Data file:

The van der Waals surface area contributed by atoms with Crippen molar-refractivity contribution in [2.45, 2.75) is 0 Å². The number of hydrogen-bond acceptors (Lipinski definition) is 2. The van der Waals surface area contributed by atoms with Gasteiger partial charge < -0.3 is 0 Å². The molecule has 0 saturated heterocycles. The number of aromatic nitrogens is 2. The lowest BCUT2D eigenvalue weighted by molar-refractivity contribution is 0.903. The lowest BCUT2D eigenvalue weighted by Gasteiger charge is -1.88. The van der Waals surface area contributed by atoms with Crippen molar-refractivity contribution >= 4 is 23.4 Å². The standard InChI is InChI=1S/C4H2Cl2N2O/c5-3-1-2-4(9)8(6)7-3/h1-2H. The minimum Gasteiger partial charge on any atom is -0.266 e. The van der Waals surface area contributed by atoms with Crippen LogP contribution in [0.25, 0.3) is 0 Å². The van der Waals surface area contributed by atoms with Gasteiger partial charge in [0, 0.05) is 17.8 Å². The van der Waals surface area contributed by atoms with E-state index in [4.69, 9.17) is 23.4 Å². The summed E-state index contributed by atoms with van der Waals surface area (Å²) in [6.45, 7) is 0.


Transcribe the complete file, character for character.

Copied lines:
The van der Waals surface area contributed by atoms with Crippen molar-refractivity contribution in [2.45, 2.75) is 0 Å². The number of hydrogen-bond acceptors (Lipinski definition) is 2. The van der Waals surface area contributed by atoms with Gasteiger partial charge < -0.3 is 0 Å². The molecule has 0 saturated heterocycles. The number of aromatic nitrogens is 2. The lowest BCUT2D eigenvalue weighted by molar-refractivity contribution is 0.903. The lowest BCUT2D eigenvalue weighted by Gasteiger charge is -1.88. The van der Waals surface area contributed by atoms with Crippen molar-refractivity contribution >= 4 is 23.4 Å². The standard InChI is InChI=1S/C4H2Cl2N2O/c5-3-1-2-4(9)8(6)7-3/h1-2H. The minimum Gasteiger partial charge on any atom is -0.266 e. The van der Waals surface area contributed by atoms with Crippen LogP contribution in [0.25, 0.3) is 0 Å². The van der Waals surface area contributed by atoms with Gasteiger partial charge in [0, 0.05) is 17.8 Å². The van der Waals surface area contributed by atoms with E-state index in [4.69, 9.17) is 23.4 Å². The summed E-state index contributed by atoms with van der Waals surface area (Å²) in [6.45, 7) is 0.